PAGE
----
Even when she's not behind the wheel, Danica Patrick is looking more and more like a NASCAR driver. Before prerace introductions at Nationwide Series races she'll hold court with other drivers, telling tales and hamming it up like one of the boys. Then, minutes before hopping into her number 7 Chevy, she'll use the stock car terms of "loose" and "tight" to describe to her crew how she believes her car will handle on the track, which is a change from last year when Patrick often slipped into the open-wheel vernacular of "oversteer" and "understeer."
But it's on the track where Patrick is really showing signs that she belongs. Last Saturday at Las Vegas Motor Speedway, in just her 16th career Nationwide start, Patrick came in fourth, the highest finish by a female in a national NASCAR race in the sport's 62-year history. Charging back from two laps down midway through the Sam's Town 300, Patrick flashed the car control and calculated aggression of a Sprint Cup veteran as she passed one car after another. She benefited from the fact that she did not have to pit late in the race for fuel—unlike Cup regulars Carl Edwards and Denny Hamlin, who had dominated for much of the day—but this was among the most arresting performances of her career, right alongside her two top five finishes in the Indy 500 and her IndyCar victory in Japan in 2008.
"Every time out I'm learning so much," Patrick said on Sunday evening from her home in Phoenix. "I'm getting better at restarts, pit stops, learning how to use the air to make a pass—everything. I'm just focusing on becoming more comfortable in the car... . I don't know when the time will come to make a decision on what I'll do next year."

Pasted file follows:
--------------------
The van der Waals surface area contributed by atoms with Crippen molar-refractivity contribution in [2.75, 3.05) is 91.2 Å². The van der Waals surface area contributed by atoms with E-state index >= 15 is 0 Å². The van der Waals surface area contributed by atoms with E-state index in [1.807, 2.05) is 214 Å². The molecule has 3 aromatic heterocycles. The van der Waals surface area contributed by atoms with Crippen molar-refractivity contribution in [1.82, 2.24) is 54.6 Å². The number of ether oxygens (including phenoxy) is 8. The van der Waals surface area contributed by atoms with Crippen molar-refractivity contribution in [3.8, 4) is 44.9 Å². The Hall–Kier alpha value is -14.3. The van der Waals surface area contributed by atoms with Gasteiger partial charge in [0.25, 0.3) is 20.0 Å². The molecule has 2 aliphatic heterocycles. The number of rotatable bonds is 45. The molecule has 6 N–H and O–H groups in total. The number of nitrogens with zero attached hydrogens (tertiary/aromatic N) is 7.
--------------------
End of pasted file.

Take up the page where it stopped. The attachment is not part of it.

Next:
The Danica Decision undoubtedly will become the top story in U.S. motor sports this summer as Patrick weighs whether to move to NASCAR full time in 2012 or remain with the IndyCar Series. She's running a full open-wheel schedule this year and 12 Nationwide races. Her contract with IndyCar's Andretti Autosport expires at season's end, and there will be a long line of suitors in NASCAR offering her a topflight Cup ride. Patrick is marketing gold—she would be the rare inexperienced stock car driver who could lure multimillion-dollar sponsorships to fund her team—and she certainly would be a boon to Cup racing, which has steadily lost fans since its popularity peaked in the middle of the last decade.
Patrick, currently fourth in the Nationwide standings, is being mentored by former Cup driver Johnny Benson, who is teaching her the differences between piloting a 3,400-pound stock car versus a 1,500-pound Indy car. She's also constantly by the side of Tony Eury Jr., who is in his second season as her crew chief. "We knew going in she was capable of finishing in the top 15 this year," Eury says. "But if we got everything right on the car, we knew we could finish in the top 10 with this girl really easily."
Whether or not her future is in stock cars, on Saturday in the Nevada desert Patrick sure looked like a NASCAR natural.
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For Lars Anderson's previews and analysis of each Cup race, go to SI.com/racing